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Re: OSPF design [7:40269] posted 04/04/2002
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Jenny,
Jenny,

I think you may want to build a tunnel between the area 0 ethernet
interfaces of R1 and R2,  then put the tunnel in to area 2.1.0.0.

This just creates another connection from your 2.1.0.0 of R2 to R1, so that
the 2.1.0.0 subnets from R2 could be installed into R1 routing table in case
the switches fail. Since the ospf cost of the tunnel should be higher, the
traffic should not use the tunnel link under normal status.

HTHs.
Kent Yu

----- Original Message -----
From: "Priscilla Oppenheimer" 
To: 
Sent: Thursday, April 04, 2002 1:39 PM
Subject: Re: OSPF design [7:40269]


> At 11:59 AM 4/4/02, Chuck wrote:
> >that was going to be my guess as well. I've done a number of lab
experiments
> >with similar themes, and have in my own mind at least, confirmed what is
> >stated in the RFC - that the only serious routing issue with partitioned
> >non-backbone areas results from overlapping
>
> She does seem to have overlapping summarization, if that makes sense. She
> said:
>
> The area range statements on Rtr2 are...
> [various area 0 range statements snipped]
>   area 2.1.0.0 range 2.0.0.0 255.128.0.0
>   area 2.2.0.0 range 2.128.0.0 255.224.0.0
>
> On Rtr1 the statements are...
> [same area 0 range statements snipped]
>   area 2.1.0.0 range 2.0.0.0 255.128.0.0
>
> If you look at her ASCII art e-mail, you'll see that the WAN links were
not
> assigned contiguously unless I'm missing something. Rt1 has 2.101.0.0/16
> and 2.109.0.0/16. Rtr 2 has 2.120.0.0/16, 2.104.0.0/16, and 2.130.0.0/16
>
> It's probably too late now, but perhaps if all the WAN links connected to
> Rtr 1 had been summarizable into a group that was distinct from the WAN
> links connected to Rtr 2, she wouldn't have the problem?? (Of course, she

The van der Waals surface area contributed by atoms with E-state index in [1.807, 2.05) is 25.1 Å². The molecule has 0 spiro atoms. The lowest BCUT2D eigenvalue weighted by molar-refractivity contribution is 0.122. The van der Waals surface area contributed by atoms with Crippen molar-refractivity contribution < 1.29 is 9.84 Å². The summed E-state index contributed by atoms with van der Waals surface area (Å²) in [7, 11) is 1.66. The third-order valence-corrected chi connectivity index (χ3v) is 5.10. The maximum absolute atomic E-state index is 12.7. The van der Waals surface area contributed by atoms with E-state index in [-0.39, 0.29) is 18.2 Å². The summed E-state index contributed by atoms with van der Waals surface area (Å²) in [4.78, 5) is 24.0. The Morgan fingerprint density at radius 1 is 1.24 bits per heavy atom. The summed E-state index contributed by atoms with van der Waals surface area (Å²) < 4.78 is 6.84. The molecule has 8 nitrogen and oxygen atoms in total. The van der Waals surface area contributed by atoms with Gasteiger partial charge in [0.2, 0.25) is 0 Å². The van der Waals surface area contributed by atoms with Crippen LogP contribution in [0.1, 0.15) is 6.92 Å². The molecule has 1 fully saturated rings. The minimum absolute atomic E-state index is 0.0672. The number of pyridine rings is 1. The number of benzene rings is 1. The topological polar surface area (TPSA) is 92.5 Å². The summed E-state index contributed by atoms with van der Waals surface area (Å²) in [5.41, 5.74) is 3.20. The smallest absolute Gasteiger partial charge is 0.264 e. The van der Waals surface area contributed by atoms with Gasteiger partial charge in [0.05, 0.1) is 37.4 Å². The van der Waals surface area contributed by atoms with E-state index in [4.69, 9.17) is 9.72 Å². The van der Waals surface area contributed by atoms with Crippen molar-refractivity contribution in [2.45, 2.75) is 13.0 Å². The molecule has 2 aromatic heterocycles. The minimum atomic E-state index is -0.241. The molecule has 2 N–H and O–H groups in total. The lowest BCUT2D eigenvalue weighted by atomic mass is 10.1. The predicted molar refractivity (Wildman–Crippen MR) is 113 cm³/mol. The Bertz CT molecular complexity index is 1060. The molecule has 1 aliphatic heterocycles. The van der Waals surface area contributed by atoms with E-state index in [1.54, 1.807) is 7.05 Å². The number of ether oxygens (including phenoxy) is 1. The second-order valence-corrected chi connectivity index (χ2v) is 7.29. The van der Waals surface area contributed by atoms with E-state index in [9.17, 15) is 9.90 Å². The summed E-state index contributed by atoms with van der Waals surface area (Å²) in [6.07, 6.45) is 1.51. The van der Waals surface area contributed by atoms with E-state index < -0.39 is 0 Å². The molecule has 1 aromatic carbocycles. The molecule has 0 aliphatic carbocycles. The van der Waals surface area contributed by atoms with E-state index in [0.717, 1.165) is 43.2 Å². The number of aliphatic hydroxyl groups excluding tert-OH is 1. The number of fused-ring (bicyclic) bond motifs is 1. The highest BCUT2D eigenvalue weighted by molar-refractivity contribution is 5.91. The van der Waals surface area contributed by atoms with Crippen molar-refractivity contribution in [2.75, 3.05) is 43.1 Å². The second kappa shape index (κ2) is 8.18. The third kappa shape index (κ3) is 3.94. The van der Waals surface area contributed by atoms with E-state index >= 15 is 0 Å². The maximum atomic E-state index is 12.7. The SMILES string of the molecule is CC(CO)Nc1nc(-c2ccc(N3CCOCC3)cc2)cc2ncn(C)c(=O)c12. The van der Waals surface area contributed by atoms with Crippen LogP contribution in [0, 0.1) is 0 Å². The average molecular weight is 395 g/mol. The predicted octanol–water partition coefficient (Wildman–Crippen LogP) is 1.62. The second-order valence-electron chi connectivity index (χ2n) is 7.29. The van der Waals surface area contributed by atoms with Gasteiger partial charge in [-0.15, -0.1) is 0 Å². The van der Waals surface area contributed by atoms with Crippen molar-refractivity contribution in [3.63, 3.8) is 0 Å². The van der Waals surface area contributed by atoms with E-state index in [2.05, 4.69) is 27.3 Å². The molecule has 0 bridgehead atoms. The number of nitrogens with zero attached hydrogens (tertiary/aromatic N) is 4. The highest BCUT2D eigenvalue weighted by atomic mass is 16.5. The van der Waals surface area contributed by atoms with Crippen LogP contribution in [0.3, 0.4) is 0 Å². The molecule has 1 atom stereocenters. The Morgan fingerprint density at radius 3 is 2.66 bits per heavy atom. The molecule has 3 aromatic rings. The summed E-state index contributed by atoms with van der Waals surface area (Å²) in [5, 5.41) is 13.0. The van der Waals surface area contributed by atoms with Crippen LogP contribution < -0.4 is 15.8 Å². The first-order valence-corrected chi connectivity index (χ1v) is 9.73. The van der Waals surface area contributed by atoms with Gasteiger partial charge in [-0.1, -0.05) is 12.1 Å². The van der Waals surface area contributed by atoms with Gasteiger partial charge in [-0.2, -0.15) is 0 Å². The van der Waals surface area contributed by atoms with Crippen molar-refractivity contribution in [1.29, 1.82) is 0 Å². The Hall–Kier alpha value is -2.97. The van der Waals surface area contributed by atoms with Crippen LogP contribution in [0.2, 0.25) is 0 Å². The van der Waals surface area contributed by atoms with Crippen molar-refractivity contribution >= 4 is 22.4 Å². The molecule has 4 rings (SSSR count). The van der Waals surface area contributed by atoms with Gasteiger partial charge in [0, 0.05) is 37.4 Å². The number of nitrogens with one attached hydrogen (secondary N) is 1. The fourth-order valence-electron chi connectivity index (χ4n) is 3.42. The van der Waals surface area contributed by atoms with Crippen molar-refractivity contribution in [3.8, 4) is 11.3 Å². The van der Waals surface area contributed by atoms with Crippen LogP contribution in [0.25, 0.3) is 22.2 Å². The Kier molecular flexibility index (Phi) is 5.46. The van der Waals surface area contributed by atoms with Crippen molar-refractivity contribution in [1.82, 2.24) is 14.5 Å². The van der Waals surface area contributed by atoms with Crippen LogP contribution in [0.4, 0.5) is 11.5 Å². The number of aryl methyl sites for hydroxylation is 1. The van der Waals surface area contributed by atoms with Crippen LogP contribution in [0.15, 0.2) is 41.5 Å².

> has that area 2.2.0.0 to deal with too, but perhaps it could be something
> different entirely....)
>
> But I don't think she's looking for a redesign. She's looking for a quick
> fix for now. What did you guys think of the idea of adding another direct
> connection between the two switches and putting it in area 2.1.0.0?
>
> Priscilla
>
>
> >Chuck
> >
> >""Peter van Oene""  wrote in message
> >news:200204041554.KAA19602@xxxxxxxxxxxxxxxxx
> > > HI Jenny,
> > >
> > > Is it safe to say that your problem is that when your non backbone
area
> > > becomes partitioned, you lose reachability to one side of the
> > > partition?  When you use large summarizes to describe entire areas and
> >have
> > > multiple entry points into those areas themselves, this is a normal
> > > occurrence.  If this is the problem, the solution likely involves the
use
> > > of less specific summaries per ABR, and/or greater L2 resiliency to
> >protect
> > > against partitions.  If that's not the problem, can you indicate where
> >I've
> > > misread the problem description?
> > >
> > > Thanks
> > >
> > > Pete
> > >
> > >
> > >
> > > At 09:05 PM 4/2/2002 -0500, jenny.mcleod@xxxxxxxxxxxxxxxxx wrote:
> > > >Hi all,
> > > >
> > > >This is actually a real-life scenario, but I think it throws up some
> > > >interesting points about OSPF that some people may not have come
across.
> > > >And it has a couple of bits that I don't understand.  Please excuse
the
> > > >verbosity.
> > > >
> > > >Currently, (part of) this particular network is as described below.
It
> > > >normally works fine, but during certain types of failures,
connectivity
> > > >breaks although there is still a physical path.  I am contemplating
what
> > > >the best way to fix it would be, and would be interested in comments.
> > > >
> > > >Set-up - I don't think my ascii art is up to this but I'll give it a
go
> >if
> > > >the description isn't clear enough:
> > > >
> > > >Two ABRs (Rtr1 and Rtr2), running IOS 12.1, connected to each other
by a
> > > >direct ethernet cable in area 0, and also by several local ethernet
> > > >networks in area 2.1.0.0.  The details of the local ethernets can
> >probably
> > > >remain a fluffy cloud, but note that failure of a single component
can
> > > >potentially cause all area 2.1.0.0 neighbour connectivity between